The Real Cost Moving Abroad has on Your Financial Plans


I recently had an annual review with one of my clients Tiago who shared something we hadn’t previously spoken about. His move to the UK.

Six months before we spoke Tiago had moved from Portugal to the UK. It was an interesting process for him to say the least even if the move has generally been a great success. It’s been a really rewarding time for him and to anyone thinking about it, he’d highly recommend a move abroad.

Having had a good chat about his moving experience I want to help you integrate a move abroad into your financial plans as well as what to look out for.

The Cost of The Move

The first (and most obvious) factor to consider is the cost of the move itself. This may seem relatively easy to plan for... flights, insurance, a moving company for your items etc... But how much will it cost you to get set up in your new home?

What if the moving company ends up delivering all your furniture two months late (as they did in Tiago’s case)? If something goes wrong, can you afford to cover yourself until it’s fixed? Always leave a little wiggle room in your moving budget for the unexpected.

The New Cost Of Everything

The next thing to consider is the difference in costs between your new country and your last.

When Tiago moved from Portugal to the UK he knew everything was going to be more expensive, but he was not prepared for how expensive it is! Your living costs may increase or decrease in different ways, and your spending habits may need to adjust to reflect this. If you have a new job lined up in your new country, your income may also be higher or lower. On top of this, there will be different taxation rules. How will these factors affect your disposable income?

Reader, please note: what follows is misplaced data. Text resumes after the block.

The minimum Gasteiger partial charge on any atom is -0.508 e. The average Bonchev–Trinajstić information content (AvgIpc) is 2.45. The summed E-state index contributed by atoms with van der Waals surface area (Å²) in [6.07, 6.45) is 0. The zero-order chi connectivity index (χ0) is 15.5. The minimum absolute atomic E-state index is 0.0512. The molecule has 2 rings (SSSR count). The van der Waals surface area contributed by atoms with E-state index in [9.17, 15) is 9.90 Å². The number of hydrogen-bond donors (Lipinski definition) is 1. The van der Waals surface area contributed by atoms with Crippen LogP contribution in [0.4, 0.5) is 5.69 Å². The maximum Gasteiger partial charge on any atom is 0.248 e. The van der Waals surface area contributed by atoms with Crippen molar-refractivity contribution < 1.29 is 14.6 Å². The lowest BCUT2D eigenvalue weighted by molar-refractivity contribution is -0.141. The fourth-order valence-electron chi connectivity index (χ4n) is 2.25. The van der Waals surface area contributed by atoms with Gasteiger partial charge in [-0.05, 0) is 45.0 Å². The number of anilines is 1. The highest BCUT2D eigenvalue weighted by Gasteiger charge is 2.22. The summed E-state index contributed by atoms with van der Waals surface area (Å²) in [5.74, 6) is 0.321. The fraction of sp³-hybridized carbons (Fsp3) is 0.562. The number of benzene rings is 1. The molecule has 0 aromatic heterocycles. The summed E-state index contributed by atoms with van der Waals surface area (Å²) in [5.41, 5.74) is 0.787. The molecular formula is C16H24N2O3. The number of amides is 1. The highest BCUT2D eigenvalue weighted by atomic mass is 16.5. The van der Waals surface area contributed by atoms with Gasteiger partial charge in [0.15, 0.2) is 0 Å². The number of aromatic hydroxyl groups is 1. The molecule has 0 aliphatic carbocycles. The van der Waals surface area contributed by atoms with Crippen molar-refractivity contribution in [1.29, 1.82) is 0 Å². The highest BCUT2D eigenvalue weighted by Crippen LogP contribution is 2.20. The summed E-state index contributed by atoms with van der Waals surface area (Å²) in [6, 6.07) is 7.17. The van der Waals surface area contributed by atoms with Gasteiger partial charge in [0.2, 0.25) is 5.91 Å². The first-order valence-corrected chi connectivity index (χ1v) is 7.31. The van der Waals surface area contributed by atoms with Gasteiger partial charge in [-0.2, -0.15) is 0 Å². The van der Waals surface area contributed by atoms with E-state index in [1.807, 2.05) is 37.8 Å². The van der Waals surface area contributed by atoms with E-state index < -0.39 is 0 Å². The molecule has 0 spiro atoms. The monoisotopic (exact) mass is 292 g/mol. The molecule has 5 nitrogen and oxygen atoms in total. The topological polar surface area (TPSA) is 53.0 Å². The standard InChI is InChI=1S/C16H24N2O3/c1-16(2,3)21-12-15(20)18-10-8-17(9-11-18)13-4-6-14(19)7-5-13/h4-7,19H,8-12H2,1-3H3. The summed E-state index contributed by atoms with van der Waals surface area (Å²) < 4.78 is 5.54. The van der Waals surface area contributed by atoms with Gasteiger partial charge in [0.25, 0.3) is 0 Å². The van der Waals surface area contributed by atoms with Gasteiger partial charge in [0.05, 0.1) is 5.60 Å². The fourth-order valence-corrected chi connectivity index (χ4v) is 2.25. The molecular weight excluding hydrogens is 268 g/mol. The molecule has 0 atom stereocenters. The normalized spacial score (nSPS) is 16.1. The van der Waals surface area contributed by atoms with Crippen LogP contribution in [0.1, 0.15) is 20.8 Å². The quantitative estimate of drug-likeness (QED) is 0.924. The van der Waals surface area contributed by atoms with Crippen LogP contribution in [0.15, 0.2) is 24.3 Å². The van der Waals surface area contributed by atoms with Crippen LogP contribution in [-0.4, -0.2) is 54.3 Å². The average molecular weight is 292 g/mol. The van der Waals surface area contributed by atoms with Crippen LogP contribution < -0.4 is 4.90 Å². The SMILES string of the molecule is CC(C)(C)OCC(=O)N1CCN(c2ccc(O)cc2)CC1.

As much as possible, research the day to day living costs of your new country and familiarise yourself with how far your money will stretch in your new city.

The Additional Costs

Although it’s important to prepare for them, don’t worry about every cost that will spring up along the way.

There will be many. Some big, but most will be small. In Tiago’s case he completely overlooked the possibility that he may get homesick and want to fly home to Portugal a few times a year. It’s something we now factor into his financial plan, and that he saves for every month.

Do your research but don’t stress

The good news is that with a little bit of preparation and research, you should be able to forecast how much you need to be able to afford to move and settle into your new country. NomadList is a good place to estimate the costs of living in different countries.

The best advice I have is to save up an emergency fund on top of your budget to protect yourself if things go wrong - and things will go wrong.

The truth is things will never go exactly to plan... but isn’t that part of the excitement?

This is what makes moving an amazing experience, so make sure your plan saves you the stress of worrying about the financial aspect of the move, so you can focus on all the fun bits.